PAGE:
The Sex Work and Violence in Botswana Needs Assessment of 2016 has shown that sex workers experience high levels of violence, ranging from societal stigma and discrimination to beatings, theft, and rape. The main perpetrators are clients and law enforcement workers. 66 % of sex workers experienced violence in the year preceding the study.

Sisonke Botswana Executive Director Beka said because sex workers are penalized by the law, they are already scarred by their reality, as well as society’s perception that they can do as they please to violate their basic human rights. “Sex workers experience high levels of sexual violence and discrimination due to laws criminalizing aspects of sex work such as solicitation”, she added.

With the intention to offer psychosocial support, Sisonke has formed a Whatsapp group where they engage with sex workers and group counseling including providing support for sex workers. In cases where one needs privacy, they are offered counseling separately by a social worker who has been hired on a retainer fee by the organization.

Since sex work is criminalized, Beka said as an organization they strive so hard to advocate for the human rights of sex workers and they are pushing for the government of Botswana to decriminalize sex work as it is there to stay and it is not going anywhere.

With the aim to ensure human rights become a reality, the Botswana Network on Ethics, Law and HIV/AIDS, BONELA has called upon the government to take immediate action as guided by the human rights principles to promote, protect and fulfill the rights of sex workers.

Cindy Kelemi said BONELA in collaboration with Sisonke Botswana currently is implementing a project called Hands Off, which is aimed at supporting sex workers who are experiencing all forms of violence by providing them with psychosocial support, legal services, linkage with other service providers including the police, emergency shelter as well as relief services, for example, food packages.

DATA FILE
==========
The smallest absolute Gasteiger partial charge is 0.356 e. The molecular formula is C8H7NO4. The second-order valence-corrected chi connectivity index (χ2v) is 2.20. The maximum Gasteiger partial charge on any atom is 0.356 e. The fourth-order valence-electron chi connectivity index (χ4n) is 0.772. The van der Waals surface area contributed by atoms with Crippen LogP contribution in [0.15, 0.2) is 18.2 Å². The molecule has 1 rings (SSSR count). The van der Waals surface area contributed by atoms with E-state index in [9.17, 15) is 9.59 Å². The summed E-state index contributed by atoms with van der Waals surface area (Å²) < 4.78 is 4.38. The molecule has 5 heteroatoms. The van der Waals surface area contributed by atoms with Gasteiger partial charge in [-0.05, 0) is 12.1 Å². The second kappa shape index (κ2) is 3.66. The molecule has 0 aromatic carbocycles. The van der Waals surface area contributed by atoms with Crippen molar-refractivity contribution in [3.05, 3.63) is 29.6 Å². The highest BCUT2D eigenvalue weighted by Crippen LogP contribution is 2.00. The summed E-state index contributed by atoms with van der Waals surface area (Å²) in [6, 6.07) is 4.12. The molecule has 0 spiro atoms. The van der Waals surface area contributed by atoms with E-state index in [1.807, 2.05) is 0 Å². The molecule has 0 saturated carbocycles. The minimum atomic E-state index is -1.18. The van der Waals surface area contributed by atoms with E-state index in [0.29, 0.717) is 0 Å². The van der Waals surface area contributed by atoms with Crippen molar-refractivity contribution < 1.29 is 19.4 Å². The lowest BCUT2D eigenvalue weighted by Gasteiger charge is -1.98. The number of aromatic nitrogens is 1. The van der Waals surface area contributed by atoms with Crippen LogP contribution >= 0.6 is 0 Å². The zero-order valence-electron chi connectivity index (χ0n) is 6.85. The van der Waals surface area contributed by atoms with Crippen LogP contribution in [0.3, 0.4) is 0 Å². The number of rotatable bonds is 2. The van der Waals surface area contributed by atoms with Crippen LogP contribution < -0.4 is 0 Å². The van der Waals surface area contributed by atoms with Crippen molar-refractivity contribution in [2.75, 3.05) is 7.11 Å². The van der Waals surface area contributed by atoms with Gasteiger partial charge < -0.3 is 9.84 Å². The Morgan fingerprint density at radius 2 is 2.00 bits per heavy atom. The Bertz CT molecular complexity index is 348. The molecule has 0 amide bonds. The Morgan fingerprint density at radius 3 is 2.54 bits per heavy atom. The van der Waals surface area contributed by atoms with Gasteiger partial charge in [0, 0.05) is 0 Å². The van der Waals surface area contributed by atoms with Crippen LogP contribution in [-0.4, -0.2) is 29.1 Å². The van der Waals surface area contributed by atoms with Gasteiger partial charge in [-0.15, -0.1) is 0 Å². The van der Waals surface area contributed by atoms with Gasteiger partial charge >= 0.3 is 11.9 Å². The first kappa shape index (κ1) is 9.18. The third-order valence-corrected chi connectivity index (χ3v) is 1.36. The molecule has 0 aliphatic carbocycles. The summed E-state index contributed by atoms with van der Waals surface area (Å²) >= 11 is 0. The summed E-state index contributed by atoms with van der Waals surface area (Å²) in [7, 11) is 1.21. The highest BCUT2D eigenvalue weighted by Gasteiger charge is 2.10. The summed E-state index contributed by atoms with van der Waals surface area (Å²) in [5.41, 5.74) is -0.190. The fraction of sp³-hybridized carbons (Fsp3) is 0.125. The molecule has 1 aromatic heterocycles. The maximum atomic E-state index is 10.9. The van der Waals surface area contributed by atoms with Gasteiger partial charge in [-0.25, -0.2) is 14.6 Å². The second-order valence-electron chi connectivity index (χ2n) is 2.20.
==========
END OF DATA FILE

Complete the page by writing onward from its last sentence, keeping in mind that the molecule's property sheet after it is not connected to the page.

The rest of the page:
“We also have an emergency response service where a sex worker in distress can contact our offices for help”, said Kelemi.


Adding to  Kelemi, Sisonke Programme’s officer, Mandla Pule said the Hands Off Project is done through a number of interventions that include, access to justice, HIV and STI prevention, treatment and care services, psychosocial support, and the mobile emergency response system which sex workers use to report cases of violations and request for other health care services.


Furthermore, Kelemi said there is a need for data to establish the prevalence of GBV among Sex workers, stressing that nationwide research is long overdue. She added that there is a need to address stigma and discrimination against sex workers.


“Community attitudes need to change so that sex workers can come out in the open and access services, especially HIV services. We also need comprehensive programs to address the needs of children of sex workers who require life skills programs, psychosocial services as they too become affected by what their parents do for a living”, she said.


Furthermore, Pule said there is a continued need to support the removal of legal and health-related barriers and also stigma and discrimination should be addressed through engagement with community leaders and members.


Pule added that the public needs to understand that sex work is work and needs to be treated as such.

“Sex workers are part of our community, they are mothers, sisters, and aunts, they engage in sex work to improve their socio-economic status. It is in the best public health interest to protect them,” said Pule.


Launching the 16 days of Activism recently, the Minister of Nationality, Immigration, and Gender Affairs, Annah Mokgethi has appealed to the general public to take responsibility and fully collaborate and offer support with the aim to combat issues of gender-based violence. She said the scourge of GBV is worrisome hence there is a need for a collective effort.